The political confrontation in Washington that became inevitable when Democrats regained control of the House of Representatives last year is fully underway. And Democrats are grappling with whether to launch an impeachment inquiry against President Donald Trump.
There are formidable arguments on both sides.
Many younger, more liberal Democrats passionately want impeachment.
Increasingly, so do many House Judiciary Committee members, led by Chairman Jerrold Nadler, who are frustrated by Mr Trump’s stonewalling of Congress’ constitutionally mandated oversight.
They have a powerful case.
From obstruction of justice to foreign emoluments, and abuses of power to illicit campaign hush money bribes for alleged mistresses, the potential articles of impeachment against Mr Trump are an embarrassment of riches.
An impeachment inquiry would consolidate disparate investigations and, since impeachment is indisputably a key congressional function, decisively invalidate Mr Trump's spurious legal claims that Congress lacks a legitimate legislative purpose in seeking information.
Mr Trump is stonewalling to buy time, and an impeachment inquiry would make thwarting that quicker and cleaner.
Finally, these Democrats insist that impeachment hearings, and especially a Senate trial, would allow many Americans to finally grasp the scope of Mr Trump's misconduct and, at a minimum, eliminate any prospect of his re-election.
However, most Democratic leaders, guided by House Speaker Nancy Pelosi, still think formal impeachment hearings and, especially, a Senate trial, could prove the president's best bet for political survival.
As a formal inquiry concludes, Democrats, needing only a simple majority in the House, could certainly pass an impeachment resolution. But there’s almost no chance of a conviction in the subsequent trial in the Republican-controlled Senate. So Mr Trump would probably be acquitted, remain in office and claim a massive victory.
He is a creature of television and views his presidency as a programme, not unlike TV wrestling, consisting of daily episodes in which he battles and defeats some opponent. Democrats should worry that a failed impeachment trial would produce the juiciest season thus far of his presidential Apprentice show.
A Senate impeachment trial could cast Mr Trump in exactly the role he wants: the aggrieved Republican champion of white, Christian Americans besieged by immigrant hordes backed by an intolerant and arrogant liberal Democratic elite.
Ms Pelosi argues that this is why he’s trying to provoke Democrats into impeaching him.
The Democrats’ successful midterm campaign was based mainly on quality-of-life issues, such as healthcare, not hatred of Mr Trump. Ms Pelosi maintains that’s also the best way to defeat him in 2020.
Her faction also believes that a series of separate committee investigations can eventually uncover much of the same information as an impeachment inquiry, without giving Mr Trump the narrative he craves, and they cite several recent court victories as evidence. Even Mr Nadler conceded that these rulings weaken his case for impeachment hearings.
Ms Pelosi appears to have a real knack for getting under Mr Trump’s skin. She is the one opponent he has faced since he entered the 2016 Republican primaries who consistently gets the better of him, politically and emotionally.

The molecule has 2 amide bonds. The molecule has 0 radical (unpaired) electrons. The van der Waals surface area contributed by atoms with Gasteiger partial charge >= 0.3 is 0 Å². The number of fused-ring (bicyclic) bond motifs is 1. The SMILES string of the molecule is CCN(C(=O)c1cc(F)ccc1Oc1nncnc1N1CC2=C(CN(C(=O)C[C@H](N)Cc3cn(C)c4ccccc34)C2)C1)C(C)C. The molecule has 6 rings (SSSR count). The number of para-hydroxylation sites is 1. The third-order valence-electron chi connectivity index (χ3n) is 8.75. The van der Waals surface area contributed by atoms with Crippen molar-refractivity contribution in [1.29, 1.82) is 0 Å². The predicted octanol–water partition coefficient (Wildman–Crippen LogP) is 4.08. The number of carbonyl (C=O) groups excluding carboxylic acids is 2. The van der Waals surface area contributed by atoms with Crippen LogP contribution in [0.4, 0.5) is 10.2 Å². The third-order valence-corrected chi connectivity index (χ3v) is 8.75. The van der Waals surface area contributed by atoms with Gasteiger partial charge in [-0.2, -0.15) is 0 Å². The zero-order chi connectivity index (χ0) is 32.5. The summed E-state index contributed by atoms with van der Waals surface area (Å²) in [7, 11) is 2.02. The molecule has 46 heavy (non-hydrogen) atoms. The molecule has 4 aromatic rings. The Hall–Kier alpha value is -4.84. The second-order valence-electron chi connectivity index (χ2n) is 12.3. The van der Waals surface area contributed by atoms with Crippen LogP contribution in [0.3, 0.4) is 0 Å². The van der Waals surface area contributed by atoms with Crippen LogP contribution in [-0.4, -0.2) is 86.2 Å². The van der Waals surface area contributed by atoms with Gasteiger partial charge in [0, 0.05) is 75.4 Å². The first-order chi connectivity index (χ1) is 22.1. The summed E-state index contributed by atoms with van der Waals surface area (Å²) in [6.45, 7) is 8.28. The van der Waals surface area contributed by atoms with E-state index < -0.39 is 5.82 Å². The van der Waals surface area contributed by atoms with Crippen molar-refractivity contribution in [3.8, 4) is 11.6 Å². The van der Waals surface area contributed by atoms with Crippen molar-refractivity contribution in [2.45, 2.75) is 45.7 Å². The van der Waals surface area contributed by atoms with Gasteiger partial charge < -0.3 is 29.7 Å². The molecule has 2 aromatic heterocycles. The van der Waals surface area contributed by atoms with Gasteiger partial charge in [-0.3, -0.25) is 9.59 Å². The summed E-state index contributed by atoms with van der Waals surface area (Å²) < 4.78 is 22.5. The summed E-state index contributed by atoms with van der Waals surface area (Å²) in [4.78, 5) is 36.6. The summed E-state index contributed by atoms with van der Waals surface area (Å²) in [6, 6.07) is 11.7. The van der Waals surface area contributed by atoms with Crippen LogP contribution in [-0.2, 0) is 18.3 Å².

Last Wednesday she goaded the President into a petulant tantrum by telling reporters that he is "engaged in a cover-up". An enraged Mr Trump then burst into a scheduled infrastructure meeting, demanded Democrats end their "phony investigations", and stormed out within three minutes.
He went directly to a pre-arranged Rose Garden rant, vowing never to work with Democrats as long as any oversight investigations continue.
Ms Pelosi replied, “I pray for the President,” noted that cover-ups can be impeachable offences, and urged a family or staff “intervention” for “the good of the country”.
Mr Trump responded by staging a disturbing ad hoc ritual in which his senior aides were required to testify to his preternatural serenity and, in effect, sanity. He then called Ms Pelosi “crazy,” insisted “she’s lost it,” and tweeted a video that was crudely doctored to make her appear drunk or senile.
Obviously, Mr Trump doesn't yearn for impeachment. But he might prefer a spectacular, historic Senate trial – especially since he's almost guaranteed an acquittal – to more of this grinding war of attrition, in which Ms Pelosi is making him look increasingly erratic, both despite, and because of, his insistence that he's a "very stable genius".
Mr Trump’s refusal to negotiate potential compromises on infrastructure, immigration or healthcare is regrettable. But it relieves Democrats of any soul-searching about what could be accomplished through co-operation, rather than confrontation.
The normative option would be for Congress to continue its investigations and oversight, while simultaneously seeking compromises with the White House where possible. But that has been foreclosed by Mr Trump.
That leaves Democrats with a simple choice: unite much of their oversight work in a formal impeachment inquiry or continue with multiple and ostensibly separate tracks.
Ms Pelosi, who has unquestionably been winning the war of nerves with Mr Trump, has repeatedly demonstrated she understands and knows how to defeat him. Her warnings that he would welcome an impeachment battle are well worth heeding.
For now, at least, Democrats should focus on the 2020 election and tenaciously pursue oversight but avoid invoking impeachment.
Hussein Ibish is a senior resident scholar at the Arab Gulf States Institute in Washington